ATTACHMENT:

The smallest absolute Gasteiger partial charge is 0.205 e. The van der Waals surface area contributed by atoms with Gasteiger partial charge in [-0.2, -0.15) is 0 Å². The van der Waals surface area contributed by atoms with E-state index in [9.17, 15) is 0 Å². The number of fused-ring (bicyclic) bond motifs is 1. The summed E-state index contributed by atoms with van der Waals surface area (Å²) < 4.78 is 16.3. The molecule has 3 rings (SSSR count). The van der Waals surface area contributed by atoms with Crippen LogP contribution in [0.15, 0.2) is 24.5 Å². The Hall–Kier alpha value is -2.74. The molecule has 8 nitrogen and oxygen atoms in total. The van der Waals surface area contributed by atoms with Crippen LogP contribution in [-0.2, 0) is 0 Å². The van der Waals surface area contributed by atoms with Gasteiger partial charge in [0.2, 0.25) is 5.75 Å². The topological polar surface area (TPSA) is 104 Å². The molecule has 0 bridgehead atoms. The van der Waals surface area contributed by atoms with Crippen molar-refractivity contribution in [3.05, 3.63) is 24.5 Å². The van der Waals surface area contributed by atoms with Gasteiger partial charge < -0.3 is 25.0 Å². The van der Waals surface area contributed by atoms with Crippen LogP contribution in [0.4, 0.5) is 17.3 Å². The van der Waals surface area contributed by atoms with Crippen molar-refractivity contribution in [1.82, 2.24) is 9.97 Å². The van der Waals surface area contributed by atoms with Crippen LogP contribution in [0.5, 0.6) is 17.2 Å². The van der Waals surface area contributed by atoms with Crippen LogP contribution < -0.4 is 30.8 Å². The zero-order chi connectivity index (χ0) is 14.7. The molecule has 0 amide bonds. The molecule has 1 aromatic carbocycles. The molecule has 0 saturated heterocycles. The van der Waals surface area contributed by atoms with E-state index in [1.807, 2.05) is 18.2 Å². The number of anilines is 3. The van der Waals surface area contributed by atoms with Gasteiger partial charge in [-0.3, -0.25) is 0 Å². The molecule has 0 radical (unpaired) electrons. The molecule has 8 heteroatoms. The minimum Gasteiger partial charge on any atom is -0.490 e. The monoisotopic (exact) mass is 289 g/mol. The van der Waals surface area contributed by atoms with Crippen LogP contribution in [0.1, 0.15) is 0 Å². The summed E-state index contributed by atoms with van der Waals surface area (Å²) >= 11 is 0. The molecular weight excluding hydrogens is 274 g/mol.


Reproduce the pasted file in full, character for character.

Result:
The smallest absolute Gasteiger partial charge is 0.205 e. The van der Waals surface area contributed by atoms with Gasteiger partial charge in [-0.2, -0.15) is 0 Å². The van der Waals surface area contributed by atoms with E-state index in [9.17, 15) is 0 Å². The number of fused-ring (bicyclic) bond motifs is 1. The summed E-state index contributed by atoms with van der Waals surface area (Å²) < 4.78 is 16.3. The molecule has 3 rings (SSSR count). The van der Waals surface area contributed by atoms with Crippen LogP contribution in [0.15, 0.2) is 24.5 Å². The Hall–Kier alpha value is -2.74. The molecule has 8 nitrogen and oxygen atoms in total. The van der Waals surface area contributed by atoms with Crippen LogP contribution in [-0.2, 0) is 0 Å². The van der Waals surface area contributed by atoms with Gasteiger partial charge in [0.2, 0.25) is 5.75 Å². The topological polar surface area (TPSA) is 104 Å². The molecule has 0 bridgehead atoms. The van der Waals surface area contributed by atoms with Crippen molar-refractivity contribution in [3.05, 3.63) is 24.5 Å². The van der Waals surface area contributed by atoms with Gasteiger partial charge < -0.3 is 25.0 Å². The van der Waals surface area contributed by atoms with Crippen LogP contribution in [0.4, 0.5) is 17.3 Å². The van der Waals surface area contributed by atoms with Crippen molar-refractivity contribution in [1.82, 2.24) is 9.97 Å². The van der Waals surface area contributed by atoms with Crippen LogP contribution in [0.5, 0.6) is 17.2 Å². The van der Waals surface area contributed by atoms with Crippen LogP contribution < -0.4 is 30.8 Å². The zero-order chi connectivity index (χ0) is 14.7. The molecule has 0 amide bonds. The molecule has 1 aromatic carbocycles. The molecule has 0 saturated heterocycles. The van der Waals surface area contributed by atoms with E-state index in [1.807, 2.05) is 18.2 Å². The number of anilines is 3. The van der Waals surface area contributed by atoms with Gasteiger partial charge in [-0.3, -0.25) is 0 Å². The molecule has 0 radical (unpaired) electrons. The molecule has 8 heteroatoms. The minimum Gasteiger partial charge on any atom is -0.490 e. The monoisotopic (exact) mass is 289 g/mol. The van der Waals surface area contributed by atoms with Crippen LogP contribution in [0.1, 0.15) is 0 Å². The summed E-state index contributed by atoms with van der Waals surface area (Å²) >= 11 is 0. The molecular weight excluding hydrogens is 274 g/mol.